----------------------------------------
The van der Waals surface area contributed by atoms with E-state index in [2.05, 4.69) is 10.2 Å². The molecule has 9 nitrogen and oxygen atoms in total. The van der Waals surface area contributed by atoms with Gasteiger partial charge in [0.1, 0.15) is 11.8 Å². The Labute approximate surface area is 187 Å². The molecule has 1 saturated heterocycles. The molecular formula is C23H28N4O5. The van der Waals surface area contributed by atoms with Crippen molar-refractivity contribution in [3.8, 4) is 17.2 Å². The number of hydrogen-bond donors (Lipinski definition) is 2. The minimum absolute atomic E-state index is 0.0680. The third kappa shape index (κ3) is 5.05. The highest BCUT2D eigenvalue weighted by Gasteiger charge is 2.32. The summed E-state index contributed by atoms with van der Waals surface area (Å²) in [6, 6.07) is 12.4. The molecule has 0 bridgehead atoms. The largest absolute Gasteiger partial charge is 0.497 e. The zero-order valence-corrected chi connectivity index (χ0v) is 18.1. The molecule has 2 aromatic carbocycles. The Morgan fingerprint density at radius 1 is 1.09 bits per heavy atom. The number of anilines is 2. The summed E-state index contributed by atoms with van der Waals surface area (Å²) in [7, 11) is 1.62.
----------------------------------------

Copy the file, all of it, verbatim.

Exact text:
The van der Waals surface area contributed by atoms with E-state index in [2.05, 4.69) is 10.2 Å². The molecule has 9 nitrogen and oxygen atoms in total. The van der Waals surface area contributed by atoms with Gasteiger partial charge in [0.1, 0.15) is 11.8 Å². The Labute approximate surface area is 187 Å². The molecule has 1 saturated heterocycles. The molecular formula is C23H28N4O5. The van der Waals surface area contributed by atoms with Crippen molar-refractivity contribution in [3.8, 4) is 17.2 Å². The number of hydrogen-bond donors (Lipinski definition) is 2. The minimum absolute atomic E-state index is 0.0680. The third kappa shape index (κ3) is 5.05. The highest BCUT2D eigenvalue weighted by Gasteiger charge is 2.32. The summed E-state index contributed by atoms with van der Waals surface area (Å²) in [6, 6.07) is 12.4. The molecule has 0 bridgehead atoms. The largest absolute Gasteiger partial charge is 0.497 e. The zero-order valence-corrected chi connectivity index (χ0v) is 18.1. The molecule has 2 aromatic carbocycles. The Morgan fingerprint density at radius 1 is 1.09 bits per heavy atom. The number of anilines is 2. The summed E-state index contributed by atoms with van der Waals surface area (Å²) in [7, 11) is 1.62.